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Public Advisory- Rapid City Slash Pile Burning


Rapid City, SD - Slash pile burning will take place in the Springbrook Acres area of Rapid City. The piles are remnants of an extensive fuels reduction project conducted by the Rapid City Fire Department under the direction of Lt. Tim Weaver. The burning is being conducted by a private contractor. Ignitions are expected to last for a period of at least two days. The burning is being allowed as a result of the significant snowfall that occurred over the period of the last 48 hours. The snow cover is expected to persist into the foreseeable future.
Slash pile burn operations shall comply with Rapid City and Pennington County Air Quality Ordinances and the United States Environmental Protection Agency’s National Ambient Air Quality Standards. 

In a statement, Lt. Weaver said; “These piles are being burned as a continuation of the wildland fire hazardous fuel reduction project in the Springbrook Acres common area that has taken place over the past 2 years.” Weaver went on to say; “This hazardous fuel reduction project exemplifies the Rapid City Fire Department’s desire to create fire resilient landscapes with in the city limits in areas that are at risk for catastrophic wildfire behavior. This is part of our Survivable Space Initiative which helps landowners in Rapid City create fire adapted landscapes on their property.”
Smoke and flames will be visible clearly on Sheridan Lake Road from the area of the burning operation. Smoke may linger for several days after the piles burn down. The RCFD along with Springbrook Acres will continue to monitor the area in the days following the project. Please DO NOT call 9-1-1 to report the burning piles.
Additonal burn permits have also been issued to the South Dakota National Guard 4/piles located on their property west of 44th St.

For more information on the prescribed burning, please contact Lt. Tim Weaver at (605)-394-5233.

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Sunday, February 18, 2018


Family of Eight Displaced After Late Afternoon Fire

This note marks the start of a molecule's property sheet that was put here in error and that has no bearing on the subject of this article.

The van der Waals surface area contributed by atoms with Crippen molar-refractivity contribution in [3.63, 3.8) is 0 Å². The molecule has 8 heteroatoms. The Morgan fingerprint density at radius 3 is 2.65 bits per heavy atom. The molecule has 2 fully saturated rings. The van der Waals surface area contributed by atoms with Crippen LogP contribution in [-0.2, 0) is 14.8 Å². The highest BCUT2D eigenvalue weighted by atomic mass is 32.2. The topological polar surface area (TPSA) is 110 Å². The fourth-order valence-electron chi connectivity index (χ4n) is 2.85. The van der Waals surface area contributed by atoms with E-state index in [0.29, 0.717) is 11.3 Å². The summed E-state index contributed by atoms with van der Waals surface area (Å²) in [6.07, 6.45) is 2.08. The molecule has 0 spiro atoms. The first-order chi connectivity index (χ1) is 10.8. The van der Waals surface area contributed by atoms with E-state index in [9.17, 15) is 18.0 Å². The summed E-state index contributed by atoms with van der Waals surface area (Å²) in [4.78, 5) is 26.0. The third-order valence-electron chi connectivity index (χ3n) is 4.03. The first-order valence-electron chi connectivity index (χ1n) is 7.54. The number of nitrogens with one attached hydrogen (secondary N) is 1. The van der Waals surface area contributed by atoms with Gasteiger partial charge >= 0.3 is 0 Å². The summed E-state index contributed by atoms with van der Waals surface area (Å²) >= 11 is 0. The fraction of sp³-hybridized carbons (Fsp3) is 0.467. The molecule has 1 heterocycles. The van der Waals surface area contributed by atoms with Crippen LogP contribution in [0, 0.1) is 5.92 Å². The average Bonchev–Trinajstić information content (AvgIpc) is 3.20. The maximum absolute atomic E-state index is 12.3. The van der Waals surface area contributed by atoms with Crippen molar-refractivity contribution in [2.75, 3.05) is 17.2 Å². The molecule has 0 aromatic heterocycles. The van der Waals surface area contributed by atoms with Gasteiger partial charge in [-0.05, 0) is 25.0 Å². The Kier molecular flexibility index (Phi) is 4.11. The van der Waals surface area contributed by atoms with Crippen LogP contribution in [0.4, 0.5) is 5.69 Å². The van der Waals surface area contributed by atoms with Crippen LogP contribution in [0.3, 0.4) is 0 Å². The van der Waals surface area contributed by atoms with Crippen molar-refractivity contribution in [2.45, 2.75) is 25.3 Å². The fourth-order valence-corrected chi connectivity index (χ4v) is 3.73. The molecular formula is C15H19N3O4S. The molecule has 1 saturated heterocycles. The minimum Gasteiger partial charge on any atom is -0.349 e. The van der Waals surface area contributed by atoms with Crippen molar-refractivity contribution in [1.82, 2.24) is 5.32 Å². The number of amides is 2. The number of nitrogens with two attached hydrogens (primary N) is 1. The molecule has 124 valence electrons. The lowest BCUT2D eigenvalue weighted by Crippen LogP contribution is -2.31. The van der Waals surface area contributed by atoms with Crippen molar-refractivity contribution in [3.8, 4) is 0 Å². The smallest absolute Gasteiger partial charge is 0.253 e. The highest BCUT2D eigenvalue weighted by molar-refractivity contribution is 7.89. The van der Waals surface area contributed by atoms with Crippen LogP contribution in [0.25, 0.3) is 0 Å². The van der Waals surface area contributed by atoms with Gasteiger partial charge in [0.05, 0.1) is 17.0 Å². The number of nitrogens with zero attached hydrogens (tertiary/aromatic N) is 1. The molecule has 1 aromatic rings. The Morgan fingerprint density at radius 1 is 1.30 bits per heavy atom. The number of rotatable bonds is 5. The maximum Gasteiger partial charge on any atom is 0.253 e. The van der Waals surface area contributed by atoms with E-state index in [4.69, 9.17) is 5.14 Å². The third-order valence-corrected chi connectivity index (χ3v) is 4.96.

Five children safely escape fire



Rapid City, S.D. – Five children between the ages of 13 and 3 escaped a late afternoon fire that caused serious damage to their home off of Sheridan Lake Road. At 4:30 pm, crews from Stations 1, 3, 5, and 6 of the Rapid City Fire Department responded to 2617 Castle Heights Place for a report of a structure fire. When crews arrived, they found heavy fire in a garage that was situated below a single family residential structure. Crews were able to quickly knock down the fire in the garage. When firefighters entered the living area of the structure, they found that fire had extended into that portion of the home. It took firefighters about 2 hours to completely extinguish the fire, mop up hot spots and complete salvage operations. 



Firefighters were faced with poor road conditions, bitter cold temperatures and near blizzard conditions while fighting the fire. These conditions created a number of different challenges.

Five children between the ages of 13 and 3 where home at the time of the fire. The children noted the smoke and began to quickly evacuate the structure. When they realized that their primary way out of the structure was blocked by thick smoke, they utilized their secondary exit to evacuate the structure. The children- some of whom did not have shoes on when they evacuated- ran through the near blizzard conditions to the safety of a neighbor’s home which they had identified as a meeting place. The neighbor assisted the children with calling for help and remained a place of refuge until the arrival of the American Red Cross serving Central and Western South Dakota. The children reported that they learned how to quickly and safely evacuate their home while at school.

In total, eight occupants have been displaced by the fire and are being assisted by the American Red Cross serving Central and Western South Dakota. There were no reported injuries to firefighters or civilians.

The Rapid City Fire Department was assisted by the Rapid City Police Department, Whispering Pines Fire Department, as well as the Pennington County Fire Administrator. Montana Dakota Utilities and Black Hills Energy also responded to the fire.

The cause of the fire is under investigation by the Rapid City Fire Department.

The Rapid City Fire Department would like to take this opportunity to urge families to develop and practice a home fire escape plan. As was demonstrated today, having a plan that is known and practiced by every member of the family could save your life or the lives of your family members. Learn more by visiting our website at http://bit.ly/2EPH9El.

For questions or comment related to this release, please contact Lt. Jim Bussell, Public Information Officer for the Rapid City Fire Department, at 605-394-4180.